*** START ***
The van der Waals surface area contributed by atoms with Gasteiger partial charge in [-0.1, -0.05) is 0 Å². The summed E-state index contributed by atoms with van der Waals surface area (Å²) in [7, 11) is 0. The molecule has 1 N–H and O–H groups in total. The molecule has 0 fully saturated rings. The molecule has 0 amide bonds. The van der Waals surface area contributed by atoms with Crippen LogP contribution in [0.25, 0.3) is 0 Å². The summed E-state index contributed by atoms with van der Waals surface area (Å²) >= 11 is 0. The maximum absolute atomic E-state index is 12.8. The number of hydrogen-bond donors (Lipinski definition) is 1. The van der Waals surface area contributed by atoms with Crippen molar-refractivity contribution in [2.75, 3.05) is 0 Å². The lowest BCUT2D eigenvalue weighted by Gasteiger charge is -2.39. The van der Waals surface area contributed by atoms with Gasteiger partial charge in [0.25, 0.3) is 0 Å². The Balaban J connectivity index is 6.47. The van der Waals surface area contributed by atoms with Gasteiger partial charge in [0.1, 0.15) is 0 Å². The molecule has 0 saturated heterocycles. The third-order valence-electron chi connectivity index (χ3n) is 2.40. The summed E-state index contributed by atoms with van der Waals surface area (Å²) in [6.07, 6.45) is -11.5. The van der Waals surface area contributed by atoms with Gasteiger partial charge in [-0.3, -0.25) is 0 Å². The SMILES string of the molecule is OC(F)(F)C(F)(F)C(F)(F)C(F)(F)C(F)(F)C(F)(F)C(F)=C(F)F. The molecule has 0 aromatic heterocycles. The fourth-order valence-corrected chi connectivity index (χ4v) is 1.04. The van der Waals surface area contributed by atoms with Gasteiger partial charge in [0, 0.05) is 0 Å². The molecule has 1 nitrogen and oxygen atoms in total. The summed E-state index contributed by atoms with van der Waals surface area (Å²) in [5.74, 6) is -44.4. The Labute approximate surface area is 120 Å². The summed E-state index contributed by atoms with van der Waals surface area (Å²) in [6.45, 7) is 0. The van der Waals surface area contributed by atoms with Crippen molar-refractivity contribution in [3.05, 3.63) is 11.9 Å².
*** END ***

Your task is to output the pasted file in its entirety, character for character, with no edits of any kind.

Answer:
The van der Waals surface area contributed by atoms with Gasteiger partial charge in [-0.1, -0.05) is 0 Å². The summed E-state index contributed by atoms with van der Waals surface area (Å²) in [7, 11) is 0. The molecule has 1 N–H and O–H groups in total. The molecule has 0 fully saturated rings. The molecule has 0 amide bonds. The van der Waals surface area contributed by atoms with Crippen LogP contribution in [0.25, 0.3) is 0 Å². The summed E-state index contributed by atoms with van der Waals surface area (Å²) >= 11 is 0. The maximum absolute atomic E-state index is 12.8. The number of hydrogen-bond donors (Lipinski definition) is 1. The van der Waals surface area contributed by atoms with Crippen molar-refractivity contribution in [2.75, 3.05) is 0 Å². The lowest BCUT2D eigenvalue weighted by Gasteiger charge is -2.39. The van der Waals surface area contributed by atoms with Gasteiger partial charge in [0.25, 0.3) is 0 Å². The Balaban J connectivity index is 6.47. The van der Waals surface area contributed by atoms with Gasteiger partial charge in [0.1, 0.15) is 0 Å². The molecule has 0 saturated heterocycles. The third-order valence-electron chi connectivity index (χ3n) is 2.40. The summed E-state index contributed by atoms with van der Waals surface area (Å²) in [6.07, 6.45) is -11.5. The van der Waals surface area contributed by atoms with Gasteiger partial charge in [-0.3, -0.25) is 0 Å². The SMILES string of the molecule is OC(F)(F)C(F)(F)C(F)(F)C(F)(F)C(F)(F)C(F)(F)C(F)=C(F)F. The molecule has 0 aromatic heterocycles. The fourth-order valence-corrected chi connectivity index (χ4v) is 1.04. The van der Waals surface area contributed by atoms with Gasteiger partial charge in [0, 0.05) is 0 Å². The molecule has 1 nitrogen and oxygen atoms in total. The summed E-state index contributed by atoms with van der Waals surface area (Å²) in [5.74, 6) is -44.4. The Labute approximate surface area is 120 Å². The summed E-state index contributed by atoms with van der Waals surface area (Å²) in [6.45, 7) is 0. The van der Waals surface area contributed by atoms with Crippen molar-refractivity contribution in [3.05, 3.63) is 11.9 Å².